runs until dark.
For most of us it will simply mean five days in, which to
do little or nothing except watch TV, talk with parents and
friends at home or entertain a friend at our homes.
The mid-term examinations are finished and will be
forgotten for nearly a week, regardless of how the grades
came out it's water under the bridge. '
Thursday is Thank giving day and in most cases it is the
"turkey day." Food, food and much too much food. Turkey,
dressing, cranberries and pumpkin pie (with whipped
cream). The list goes on and on.
Friday, for most, will be "recouperate day" as cries
of "I ate too much" fill the air. This is one time of the year
that most of us will agree that "America is the land of
Besides hunting, the traditional Thanksgiving Day foot
ball games on TV and the Thanksgiving church services
are about the only forms of activity some will have.
Then comes Monday morning. Ah-well forget it!
1 1 'V' d
AWS Rules
The Associated W o m e n's
Student rules governing fe
male students on the Nebras
ka campus will be studied by
a special Student Council
George Moyer, Law College
Council representative,
brought the motion before the
council to set up a committee
"to study 'the AWS rules,
compare' them with similar
rules at other schools and
recommend to the Council
their findings and suggestions
for changes in these rules."
One reason for the study,
according to Moyer, is the
possibility of extending the
girla hours during the week
for study at the library.
Sherry Turner said that a
recent poll of female students
showed that most of them
were "satisfied" with the
present rules.
Susanne Tinan noted that
Panhellenic is presently in
the process of a similar study.
President Ken Tempero ap
pointed Moyer, Tinan ai'd
Jeanie Morrison to the study
Today on Campus
Mu Epsilon Nu, 12 noon, 414
Intervarsity, 12 noon, 349
Student Union
International Luncheon
Steering Committee, 12 noon,
338 Student Union.
Tassels, 5 p.m., 235 Student
Sigma Delta Tau, Pawnee
care of the rush during these
Representatives from the
election committee of the Stu
dent Council, and the faculty
will supervise the polling
Lcder Named
Builders Head .
Ingrid Leder has been se
lected to assume the duties
of Builders president upon the
resignation of Larry Kilstrup
last week.
Miss Leder will also re
main as vice-president in
charge of publications.
She expressed apprecia
tion to Kilstrap on behalf of
the Builders members for the
"leadership he has given to
the organization since last
A reorganization plan will
be completed concerning the
redistribution of work loads
for committees and will be
presented before the end of
the semester, according to
Miss Leder.
New officers will be elected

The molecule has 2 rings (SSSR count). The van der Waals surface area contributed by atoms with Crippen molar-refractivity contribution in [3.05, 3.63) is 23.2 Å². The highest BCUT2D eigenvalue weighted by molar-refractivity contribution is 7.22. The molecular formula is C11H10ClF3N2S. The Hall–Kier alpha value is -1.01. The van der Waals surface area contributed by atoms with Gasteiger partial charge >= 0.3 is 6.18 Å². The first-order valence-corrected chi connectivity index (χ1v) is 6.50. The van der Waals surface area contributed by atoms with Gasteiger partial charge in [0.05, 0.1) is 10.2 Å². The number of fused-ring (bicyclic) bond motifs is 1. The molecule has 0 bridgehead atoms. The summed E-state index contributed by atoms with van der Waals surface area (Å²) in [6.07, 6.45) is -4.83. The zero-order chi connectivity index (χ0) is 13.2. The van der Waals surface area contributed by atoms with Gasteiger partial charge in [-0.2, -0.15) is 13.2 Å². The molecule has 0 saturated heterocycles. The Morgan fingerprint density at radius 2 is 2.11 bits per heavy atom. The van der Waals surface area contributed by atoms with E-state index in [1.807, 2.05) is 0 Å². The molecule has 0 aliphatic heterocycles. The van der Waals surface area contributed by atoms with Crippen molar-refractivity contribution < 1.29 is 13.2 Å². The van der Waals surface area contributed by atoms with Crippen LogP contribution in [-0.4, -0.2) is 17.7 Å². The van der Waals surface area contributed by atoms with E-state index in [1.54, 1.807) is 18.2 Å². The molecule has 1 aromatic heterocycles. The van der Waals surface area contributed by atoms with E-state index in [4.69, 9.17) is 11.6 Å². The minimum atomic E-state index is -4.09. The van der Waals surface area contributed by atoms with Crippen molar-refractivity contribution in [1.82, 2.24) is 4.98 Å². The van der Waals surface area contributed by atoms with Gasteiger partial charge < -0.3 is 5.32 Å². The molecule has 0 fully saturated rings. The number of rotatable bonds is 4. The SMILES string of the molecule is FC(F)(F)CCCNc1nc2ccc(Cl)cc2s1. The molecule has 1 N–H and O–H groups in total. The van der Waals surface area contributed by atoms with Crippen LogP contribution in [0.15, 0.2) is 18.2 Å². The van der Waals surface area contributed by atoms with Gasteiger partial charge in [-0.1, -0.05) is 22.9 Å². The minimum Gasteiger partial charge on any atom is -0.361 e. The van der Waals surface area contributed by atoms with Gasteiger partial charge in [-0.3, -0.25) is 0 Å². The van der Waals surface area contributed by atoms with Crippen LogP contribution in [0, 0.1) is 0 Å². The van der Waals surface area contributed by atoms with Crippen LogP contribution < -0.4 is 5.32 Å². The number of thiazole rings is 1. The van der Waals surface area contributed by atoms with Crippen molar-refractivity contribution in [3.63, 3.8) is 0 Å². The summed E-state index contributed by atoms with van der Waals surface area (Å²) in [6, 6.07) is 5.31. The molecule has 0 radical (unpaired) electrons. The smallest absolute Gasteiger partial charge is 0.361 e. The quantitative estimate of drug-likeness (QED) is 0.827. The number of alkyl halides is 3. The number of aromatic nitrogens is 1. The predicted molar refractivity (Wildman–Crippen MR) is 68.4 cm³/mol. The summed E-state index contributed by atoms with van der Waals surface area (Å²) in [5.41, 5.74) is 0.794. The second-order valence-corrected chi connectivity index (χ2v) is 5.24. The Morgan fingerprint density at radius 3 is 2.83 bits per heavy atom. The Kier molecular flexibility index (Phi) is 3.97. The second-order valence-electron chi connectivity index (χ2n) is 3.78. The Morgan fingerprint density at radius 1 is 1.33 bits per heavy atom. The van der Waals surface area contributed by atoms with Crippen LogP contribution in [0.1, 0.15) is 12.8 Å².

after Christmas vacation.
Eta Kappa Nu
Elects Twelve
Twelve students have been
accepted as new "members of
Eta Kappa Nu, electrical en
gineering honorary.
They are Clark Baltzell,
Dan Blazek, James Brink, Le
Roy Holcomb, Clifford Kreif
els, John Kucera, Darrel Lou,
Robert Meier, Robert Miley,
Roncld Shafer, Jerome Twi
bcll and Larry Weitzenkamp.
Inside The TSebraskan
International Fiesta
i Approximately $6,000 worth of gifts from all over the world
will go on sale at the YWCA Christmas Bazaar in the
Indian Suite next week Page 4.
Sports Doubleheader
Twin sports attraction featuring Nebraska's varsity wrestlers
and cagers against their freshmen counterparts will
greet returning students next Monday Page 3,
International Businea
tified that they have until 5 Eric Sevareid says the President-elect's first order of inter-
p.m. today to be included in national business is to persuade our allies to action which
the book. ' will strengthen America Editorial Page
Gettman, a freshman, will
! be paid to prepare seven
Greek sketches" to fit the
themes of the rush book.
Steve Gage, co-editor of
tab i the book, announced today
thai five houses had failed
to meet the copy deadline for
the book. They have been no-
-'if .; j. r-
. . ,- : '-4 I , : J J
The University of Nebraska's scholastic
pride the top women undergraduates
(from left, seated) Barbara Kramer,
Thclma Christenson, Marilyn Lee, Sharon
Ramge, (standing) Jane Foster, Lorna
Helm, Nancy Miller, Patricia Mullen,
Mary Weathcrspoon, Nancy Carroll, Karen
Bocsiger, Karyl Rosenberger, Sharyn Wat
son and Lynn Wright. Not pictured is Sonia
Anderson. (U. of N. Photo)
James W. Riddleberger, director of the International Co
operation Administration, will speak at the annual fall con
vocation of the College of Engineering and Architecture at